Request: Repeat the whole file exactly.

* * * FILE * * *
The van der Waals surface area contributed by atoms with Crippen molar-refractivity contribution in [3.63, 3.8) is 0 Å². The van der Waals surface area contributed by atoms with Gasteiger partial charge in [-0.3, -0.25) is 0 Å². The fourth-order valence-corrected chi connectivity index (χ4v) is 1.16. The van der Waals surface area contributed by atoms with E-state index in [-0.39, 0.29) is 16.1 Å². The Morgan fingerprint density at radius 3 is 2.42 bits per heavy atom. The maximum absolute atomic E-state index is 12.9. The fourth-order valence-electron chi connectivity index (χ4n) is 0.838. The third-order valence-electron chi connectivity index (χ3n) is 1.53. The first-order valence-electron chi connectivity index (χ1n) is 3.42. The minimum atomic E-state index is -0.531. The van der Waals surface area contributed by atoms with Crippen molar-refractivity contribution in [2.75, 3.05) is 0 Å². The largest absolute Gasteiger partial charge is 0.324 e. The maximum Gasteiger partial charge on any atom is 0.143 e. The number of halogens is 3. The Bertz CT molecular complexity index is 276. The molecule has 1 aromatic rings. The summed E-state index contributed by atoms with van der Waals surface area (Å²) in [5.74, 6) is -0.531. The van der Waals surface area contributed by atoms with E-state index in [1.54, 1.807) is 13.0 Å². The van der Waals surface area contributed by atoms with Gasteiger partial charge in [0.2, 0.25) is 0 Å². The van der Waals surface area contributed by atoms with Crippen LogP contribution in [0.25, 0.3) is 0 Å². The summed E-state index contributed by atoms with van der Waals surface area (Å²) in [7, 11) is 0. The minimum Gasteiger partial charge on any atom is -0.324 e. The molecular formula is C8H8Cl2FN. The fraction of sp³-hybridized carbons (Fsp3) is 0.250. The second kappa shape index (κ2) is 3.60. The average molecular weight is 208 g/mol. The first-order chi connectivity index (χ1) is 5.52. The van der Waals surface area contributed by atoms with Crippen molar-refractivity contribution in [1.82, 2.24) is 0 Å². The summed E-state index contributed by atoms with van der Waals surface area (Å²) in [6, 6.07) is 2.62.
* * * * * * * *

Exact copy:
The van der Waals surface area contributed by atoms with Crippen molar-refractivity contribution in [3.63, 3.8) is 0 Å². The van der Waals surface area contributed by atoms with Gasteiger partial charge in [-0.3, -0.25) is 0 Å². The fourth-order valence-corrected chi connectivity index (χ4v) is 1.16. The van der Waals surface area contributed by atoms with E-state index in [-0.39, 0.29) is 16.1 Å². The Morgan fingerprint density at radius 3 is 2.42 bits per heavy atom. The maximum absolute atomic E-state index is 12.9. The fourth-order valence-electron chi connectivity index (χ4n) is 0.838. The third-order valence-electron chi connectivity index (χ3n) is 1.53. The first-order valence-electron chi connectivity index (χ1n) is 3.42. The minimum atomic E-state index is -0.531. The van der Waals surface area contributed by atoms with Crippen molar-refractivity contribution in [2.75, 3.05) is 0 Å². The largest absolute Gasteiger partial charge is 0.324 e. The maximum Gasteiger partial charge on any atom is 0.143 e. The number of halogens is 3. The Bertz CT molecular complexity index is 276. The molecule has 1 aromatic rings. The summed E-state index contributed by atoms with van der Waals surface area (Å²) in [5.74, 6) is -0.531. The van der Waals surface area contributed by atoms with E-state index in [1.54, 1.807) is 13.0 Å². The van der Waals surface area contributed by atoms with Gasteiger partial charge in [0.2, 0.25) is 0 Å². The van der Waals surface area contributed by atoms with Crippen LogP contribution in [0.25, 0.3) is 0 Å². The summed E-state index contributed by atoms with van der Waals surface area (Å²) in [7, 11) is 0. The minimum Gasteiger partial charge on any atom is -0.324 e. The molecular formula is C8H8Cl2FN. The fraction of sp³-hybridized carbons (Fsp3) is 0.250. The second kappa shape index (κ2) is 3.60. The average molecular weight is 208 g/mol. The first-order chi connectivity index (χ1) is 5.52. The van der Waals surface area contributed by atoms with Crippen molar-refractivity contribution in [1.82, 2.24) is 0 Å². The summed E-state index contributed by atoms with van der Waals surface area (Å²) in [6, 6.07) is 2.62.